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By:  Sandra L. Clapp, Esq.


In the second part of our series, we will continue to explore the biggest planning mistakes you can avoid to increase the chances your personal and business affairs will be handled appropriately and as you intend. In the last issue, counting backward, the top planning mistakes reviewed were (10) being naïve, (9) failing to address a change in circumstances, (8) procrastination, (7) lack of liquidity for taxes and expenses, and (6) forgetting to consider a new spouse or child. Without further delay, the top 5 planning mistakes to avoid are:

  1. Failure to Confirm Asset Character. The character of assets only applies to a married person, but this mistake in failing to confirm whether an asset (or debt) is community property or separate property can have significant impact on the distribution of an estate. In Idaho, without a marital agreement, assets acquired during marriage are presumed to be community property unless the asset can be traced to separate property. Income on separate property is community property, potentially causing a change of character of the asset. Community property is generally owned one-half by each spouse. The character of assets can result in unequal estates, allow claims by children in an intestate estate, and otherwise add administration expense to resolve any issues.

  2. Incorrect Asset Titling. The title on assets or beneficiary designations can unwittingly defeat intended distributions in an estate plan. A will only distributes assets that are in the estate for administration. An asset that is held with another person as joint tenants with rights of survivorship, pay on death, or as beneficiary may result in the asset automatically transferring to the named individual even if the transfer is in contravention of the decedent’s will. These transfers are known as “non-probate transfers” and automatically occur. The title and beneficiaries on all assets should be consistent with the estate distribution.

  3. Not Using Professionals. The failure to use professionals will increase the potential for future issues. The problems with “do it yourself” kits or personally prepared documents may include (a) failure to contemplate estate or income tax planning, (b) incorporating the laws of a state other than Idaho, (c) utilizing forms that are not recognized under the laws of Idaho, (d) signing a document that is not enforceable, (e) ambiguity in interpreting the document, and (f) failing to consider changes in the law. The cost of hiring an attorney, accountant, financial advisor, or other professional often is much less than the cost of a mistake or dispute in the future.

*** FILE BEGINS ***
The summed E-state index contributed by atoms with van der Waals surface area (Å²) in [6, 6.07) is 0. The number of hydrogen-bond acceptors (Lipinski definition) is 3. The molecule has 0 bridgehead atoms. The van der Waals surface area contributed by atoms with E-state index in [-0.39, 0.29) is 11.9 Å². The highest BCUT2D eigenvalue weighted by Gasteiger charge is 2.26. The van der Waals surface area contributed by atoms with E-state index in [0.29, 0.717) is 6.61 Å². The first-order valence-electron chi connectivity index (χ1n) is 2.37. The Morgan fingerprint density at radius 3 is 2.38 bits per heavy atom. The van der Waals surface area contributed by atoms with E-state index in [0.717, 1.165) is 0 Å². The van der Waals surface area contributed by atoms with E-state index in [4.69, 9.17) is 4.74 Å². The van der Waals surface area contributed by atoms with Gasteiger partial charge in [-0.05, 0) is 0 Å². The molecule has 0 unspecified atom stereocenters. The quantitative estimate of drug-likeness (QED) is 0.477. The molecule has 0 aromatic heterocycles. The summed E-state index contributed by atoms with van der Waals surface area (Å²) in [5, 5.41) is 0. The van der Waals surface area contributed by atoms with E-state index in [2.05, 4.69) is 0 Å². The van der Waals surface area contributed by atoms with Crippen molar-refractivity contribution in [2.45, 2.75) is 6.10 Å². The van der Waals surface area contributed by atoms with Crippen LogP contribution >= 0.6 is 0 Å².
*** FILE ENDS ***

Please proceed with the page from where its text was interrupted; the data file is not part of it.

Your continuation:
4. Failing to Plan. This mistake should be easy to avoid, but is among the most commonly encountered. Planning for death or incapacity is not pleasant and is not confronted for various reasons. Although a solution may not be perfect under a given scenario, at least the solution or distribution is what is selected by you and not one imposed by law or through costly legal action in court. Once a plan is adopted, it needs to be regularly reviewed to insure it is still accurate under the facts and law then in effect.

  5. Picking the Wrong Person. The top mistake may come as a surprise, but is a key to legal dispute and loss in the estate administration. You can have the perfect legal documents and have all of your affairs in order, but if you choose someone who is inept, incompetent, unorganized, deceitful, dishonest, unreasonable, or biased to carry out your estate administration, your perfect preparation may be destroyed through the actions (or lack of action) of this person. In selecting a fiduciary to handle your affairs, consider their business experience, individual financial stability, personal traits, organizational skills, and other factors that insure the person utilizes diligence, intelligence and reason in the administration of your affairs.

Read Part 1 Go to Part 1

This article is not intended to replace legal advice applicable to
your situation and should be used only for informational purposes.

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